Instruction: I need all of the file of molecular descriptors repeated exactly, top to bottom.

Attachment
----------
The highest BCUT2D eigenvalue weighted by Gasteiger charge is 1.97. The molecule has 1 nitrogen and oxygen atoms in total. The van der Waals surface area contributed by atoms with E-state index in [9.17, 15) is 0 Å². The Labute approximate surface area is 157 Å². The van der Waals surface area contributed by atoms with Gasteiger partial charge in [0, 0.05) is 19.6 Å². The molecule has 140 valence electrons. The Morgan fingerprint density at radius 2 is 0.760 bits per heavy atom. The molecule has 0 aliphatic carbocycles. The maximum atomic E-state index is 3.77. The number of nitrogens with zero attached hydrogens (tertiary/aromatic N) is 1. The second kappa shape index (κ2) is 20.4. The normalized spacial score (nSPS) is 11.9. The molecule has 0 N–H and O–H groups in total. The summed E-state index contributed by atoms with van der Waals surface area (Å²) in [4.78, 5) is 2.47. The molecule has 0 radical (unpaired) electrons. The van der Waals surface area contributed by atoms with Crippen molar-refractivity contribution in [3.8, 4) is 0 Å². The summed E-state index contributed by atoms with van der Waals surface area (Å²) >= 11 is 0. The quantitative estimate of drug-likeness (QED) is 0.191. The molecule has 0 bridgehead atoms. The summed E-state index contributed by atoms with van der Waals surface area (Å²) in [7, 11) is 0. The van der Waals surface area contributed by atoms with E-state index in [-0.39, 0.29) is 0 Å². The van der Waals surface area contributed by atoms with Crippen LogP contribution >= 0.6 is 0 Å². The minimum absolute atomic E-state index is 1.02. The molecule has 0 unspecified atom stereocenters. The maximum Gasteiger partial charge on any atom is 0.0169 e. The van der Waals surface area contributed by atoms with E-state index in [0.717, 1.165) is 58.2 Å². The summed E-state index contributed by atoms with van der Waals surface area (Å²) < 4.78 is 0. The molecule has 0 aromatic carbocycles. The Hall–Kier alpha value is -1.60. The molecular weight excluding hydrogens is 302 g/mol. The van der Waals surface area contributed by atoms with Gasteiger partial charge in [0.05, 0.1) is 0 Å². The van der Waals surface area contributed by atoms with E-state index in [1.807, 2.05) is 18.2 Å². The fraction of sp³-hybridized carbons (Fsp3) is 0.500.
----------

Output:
The highest BCUT2D eigenvalue weighted by Gasteiger charge is 1.97. The molecule has 1 nitrogen and oxygen atoms in total. The van der Waals surface area contributed by atoms with E-state index in [9.17, 15) is 0 Å². The Labute approximate surface area is 157 Å². The van der Waals surface area contributed by atoms with Gasteiger partial charge in [0, 0.05) is 19.6 Å². The molecule has 140 valence electrons. The Morgan fingerprint density at radius 2 is 0.760 bits per heavy atom. The molecule has 0 aliphatic carbocycles. The maximum atomic E-state index is 3.77. The number of nitrogens with zero attached hydrogens (tertiary/aromatic N) is 1. The second kappa shape index (κ2) is 20.4. The normalized spacial score (nSPS) is 11.9. The molecule has 0 N–H and O–H groups in total. The summed E-state index contributed by atoms with van der Waals surface area (Å²) in [4.78, 5) is 2.47. The molecule has 0 radical (unpaired) electrons. The van der Waals surface area contributed by atoms with Crippen molar-refractivity contribution in [3.8, 4) is 0 Å². The summed E-state index contributed by atoms with van der Waals surface area (Å²) >= 11 is 0. The quantitative estimate of drug-likeness (QED) is 0.191. The molecule has 0 bridgehead atoms. The summed E-state index contributed by atoms with van der Waals surface area (Å²) in [7, 11) is 0. The van der Waals surface area contributed by atoms with E-state index in [-0.39, 0.29) is 0 Å². The van der Waals surface area contributed by atoms with Crippen LogP contribution >= 0.6 is 0 Å². The minimum absolute atomic E-state index is 1.02. The molecule has 0 unspecified atom stereocenters. The maximum Gasteiger partial charge on any atom is 0.0169 e. The van der Waals surface area contributed by atoms with E-state index in [0.717, 1.165) is 58.2 Å². The summed E-state index contributed by atoms with van der Waals surface area (Å²) < 4.78 is 0. The molecule has 0 aromatic carbocycles. The Hall–Kier alpha value is -1.60. The molecular weight excluding hydrogens is 302 g/mol. The van der Waals surface area contributed by atoms with Gasteiger partial charge in [0.05, 0.1) is 0 Å². The van der Waals surface area contributed by atoms with E-state index in [1.807, 2.05) is 18.2 Å². The fraction of sp³-hybridized carbons (Fsp3) is 0.500.